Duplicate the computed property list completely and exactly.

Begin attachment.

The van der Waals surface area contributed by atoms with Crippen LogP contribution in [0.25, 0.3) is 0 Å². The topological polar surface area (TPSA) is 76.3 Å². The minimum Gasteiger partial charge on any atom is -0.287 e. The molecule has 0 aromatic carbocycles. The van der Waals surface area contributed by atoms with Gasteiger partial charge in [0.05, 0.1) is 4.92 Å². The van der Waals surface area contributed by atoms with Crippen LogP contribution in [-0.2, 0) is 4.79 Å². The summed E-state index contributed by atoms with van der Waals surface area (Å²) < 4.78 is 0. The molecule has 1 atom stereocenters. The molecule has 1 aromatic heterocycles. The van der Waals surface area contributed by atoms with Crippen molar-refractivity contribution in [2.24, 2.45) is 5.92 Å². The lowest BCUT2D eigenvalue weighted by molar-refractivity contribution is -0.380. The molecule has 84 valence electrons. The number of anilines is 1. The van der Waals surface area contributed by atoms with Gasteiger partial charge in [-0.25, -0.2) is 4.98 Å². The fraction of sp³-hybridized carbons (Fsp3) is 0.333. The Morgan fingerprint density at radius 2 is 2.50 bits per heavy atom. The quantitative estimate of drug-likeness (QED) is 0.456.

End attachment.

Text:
The van der Waals surface area contributed by atoms with Crippen LogP contribution in [0.25, 0.3) is 0 Å². The topological polar surface area (TPSA) is 76.3 Å². The minimum Gasteiger partial charge on any atom is -0.287 e. The molecule has 0 aromatic carbocycles. The van der Waals surface area contributed by atoms with Gasteiger partial charge in [0.05, 0.1) is 4.92 Å². The van der Waals surface area contributed by atoms with Crippen LogP contribution in [-0.2, 0) is 4.79 Å². The summed E-state index contributed by atoms with van der Waals surface area (Å²) < 4.78 is 0. The molecule has 1 atom stereocenters. The molecule has 1 aromatic heterocycles. The van der Waals surface area contributed by atoms with Crippen molar-refractivity contribution in [2.24, 2.45) is 5.92 Å². The lowest BCUT2D eigenvalue weighted by molar-refractivity contribution is -0.380. The molecule has 84 valence electrons. The number of anilines is 1. The van der Waals surface area contributed by atoms with Gasteiger partial charge in [-0.25, -0.2) is 4.98 Å². The fraction of sp³-hybridized carbons (Fsp3) is 0.333. The Morgan fingerprint density at radius 2 is 2.50 bits per heavy atom. The quantitative estimate of drug-likeness (QED) is 0.456.